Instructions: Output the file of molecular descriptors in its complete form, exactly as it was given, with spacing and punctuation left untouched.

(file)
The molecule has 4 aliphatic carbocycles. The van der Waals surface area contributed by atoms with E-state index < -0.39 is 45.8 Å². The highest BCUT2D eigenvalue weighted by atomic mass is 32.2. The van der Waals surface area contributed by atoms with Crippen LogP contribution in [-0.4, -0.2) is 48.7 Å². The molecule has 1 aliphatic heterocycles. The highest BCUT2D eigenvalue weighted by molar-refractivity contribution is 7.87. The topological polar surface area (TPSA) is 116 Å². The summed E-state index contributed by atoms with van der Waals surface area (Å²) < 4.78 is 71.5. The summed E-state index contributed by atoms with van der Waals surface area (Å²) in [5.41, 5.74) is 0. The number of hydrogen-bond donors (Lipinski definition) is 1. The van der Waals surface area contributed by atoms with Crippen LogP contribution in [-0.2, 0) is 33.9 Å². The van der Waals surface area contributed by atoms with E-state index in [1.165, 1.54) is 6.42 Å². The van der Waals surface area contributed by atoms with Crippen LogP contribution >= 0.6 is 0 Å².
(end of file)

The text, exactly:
The molecule has 4 aliphatic carbocycles. The van der Waals surface area contributed by atoms with E-state index < -0.39 is 45.8 Å². The highest BCUT2D eigenvalue weighted by atomic mass is 32.2. The van der Waals surface area contributed by atoms with Crippen LogP contribution in [-0.4, -0.2) is 48.7 Å². The molecule has 1 aliphatic heterocycles. The highest BCUT2D eigenvalue weighted by molar-refractivity contribution is 7.87. The topological polar surface area (TPSA) is 116 Å². The summed E-state index contributed by atoms with van der Waals surface area (Å²) < 4.78 is 71.5. The summed E-state index contributed by atoms with van der Waals surface area (Å²) in [5.41, 5.74) is 0. The number of hydrogen-bond donors (Lipinski definition) is 1. The van der Waals surface area contributed by atoms with Crippen LogP contribution in [-0.2, 0) is 33.9 Å². The van der Waals surface area contributed by atoms with E-state index in [1.165, 1.54) is 6.42 Å². The van der Waals surface area contributed by atoms with Crippen LogP contribution >= 0.6 is 0 Å².